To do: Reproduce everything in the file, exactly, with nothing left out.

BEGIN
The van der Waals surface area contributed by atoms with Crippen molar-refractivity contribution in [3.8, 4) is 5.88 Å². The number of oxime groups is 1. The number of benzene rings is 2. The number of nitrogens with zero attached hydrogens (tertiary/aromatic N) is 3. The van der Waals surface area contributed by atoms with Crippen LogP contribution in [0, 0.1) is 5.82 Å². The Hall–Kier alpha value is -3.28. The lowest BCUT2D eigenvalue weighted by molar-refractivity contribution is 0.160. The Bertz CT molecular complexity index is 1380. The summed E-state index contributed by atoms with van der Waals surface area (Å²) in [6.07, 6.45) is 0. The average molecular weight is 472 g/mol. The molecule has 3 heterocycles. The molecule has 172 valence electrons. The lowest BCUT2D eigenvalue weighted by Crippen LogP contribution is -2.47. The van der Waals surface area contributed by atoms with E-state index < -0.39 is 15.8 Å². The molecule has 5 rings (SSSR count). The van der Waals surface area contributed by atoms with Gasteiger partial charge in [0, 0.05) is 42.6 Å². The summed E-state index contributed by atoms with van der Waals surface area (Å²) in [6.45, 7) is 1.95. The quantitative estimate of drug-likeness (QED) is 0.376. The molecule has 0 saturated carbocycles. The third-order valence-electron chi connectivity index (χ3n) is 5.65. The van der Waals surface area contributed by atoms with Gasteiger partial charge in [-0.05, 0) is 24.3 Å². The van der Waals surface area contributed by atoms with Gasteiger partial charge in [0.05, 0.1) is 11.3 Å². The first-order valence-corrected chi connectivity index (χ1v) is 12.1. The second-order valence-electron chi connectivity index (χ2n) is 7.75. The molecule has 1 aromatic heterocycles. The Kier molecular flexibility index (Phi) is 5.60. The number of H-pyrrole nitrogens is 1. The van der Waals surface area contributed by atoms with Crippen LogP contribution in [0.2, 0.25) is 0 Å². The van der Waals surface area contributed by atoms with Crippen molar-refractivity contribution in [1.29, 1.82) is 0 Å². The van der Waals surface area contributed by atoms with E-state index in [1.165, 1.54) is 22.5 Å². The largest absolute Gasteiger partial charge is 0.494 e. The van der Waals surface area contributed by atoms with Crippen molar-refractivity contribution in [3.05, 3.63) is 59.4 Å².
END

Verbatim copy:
The van der Waals surface area contributed by atoms with Crippen molar-refractivity contribution in [3.8, 4) is 5.88 Å². The number of oxime groups is 1. The number of benzene rings is 2. The number of nitrogens with zero attached hydrogens (tertiary/aromatic N) is 3. The van der Waals surface area contributed by atoms with Crippen LogP contribution in [0, 0.1) is 5.82 Å². The Hall–Kier alpha value is -3.28. The lowest BCUT2D eigenvalue weighted by molar-refractivity contribution is 0.160. The Bertz CT molecular complexity index is 1380. The summed E-state index contributed by atoms with van der Waals surface area (Å²) in [6.07, 6.45) is 0. The average molecular weight is 472 g/mol. The molecule has 3 heterocycles. The molecule has 172 valence electrons. The lowest BCUT2D eigenvalue weighted by Crippen LogP contribution is -2.47. The van der Waals surface area contributed by atoms with E-state index < -0.39 is 15.8 Å². The molecule has 5 rings (SSSR count). The van der Waals surface area contributed by atoms with Gasteiger partial charge in [0, 0.05) is 42.6 Å². The summed E-state index contributed by atoms with van der Waals surface area (Å²) in [6.45, 7) is 1.95. The quantitative estimate of drug-likeness (QED) is 0.376. The molecule has 0 saturated carbocycles. The third-order valence-electron chi connectivity index (χ3n) is 5.65. The van der Waals surface area contributed by atoms with Gasteiger partial charge in [-0.05, 0) is 24.3 Å². The van der Waals surface area contributed by atoms with Gasteiger partial charge in [0.05, 0.1) is 11.3 Å². The first-order valence-corrected chi connectivity index (χ1v) is 12.1. The second-order valence-electron chi connectivity index (χ2n) is 7.75. The molecule has 1 aromatic heterocycles. The Kier molecular flexibility index (Phi) is 5.60. The number of H-pyrrole nitrogens is 1. The van der Waals surface area contributed by atoms with Crippen LogP contribution in [0.2, 0.25) is 0 Å². The van der Waals surface area contributed by atoms with Crippen molar-refractivity contribution in [1.29, 1.82) is 0 Å². The van der Waals surface area contributed by atoms with E-state index in [1.165, 1.54) is 22.5 Å². The largest absolute Gasteiger partial charge is 0.494 e. The van der Waals surface area contributed by atoms with Crippen molar-refractivity contribution in [3.05, 3.63) is 59.4 Å².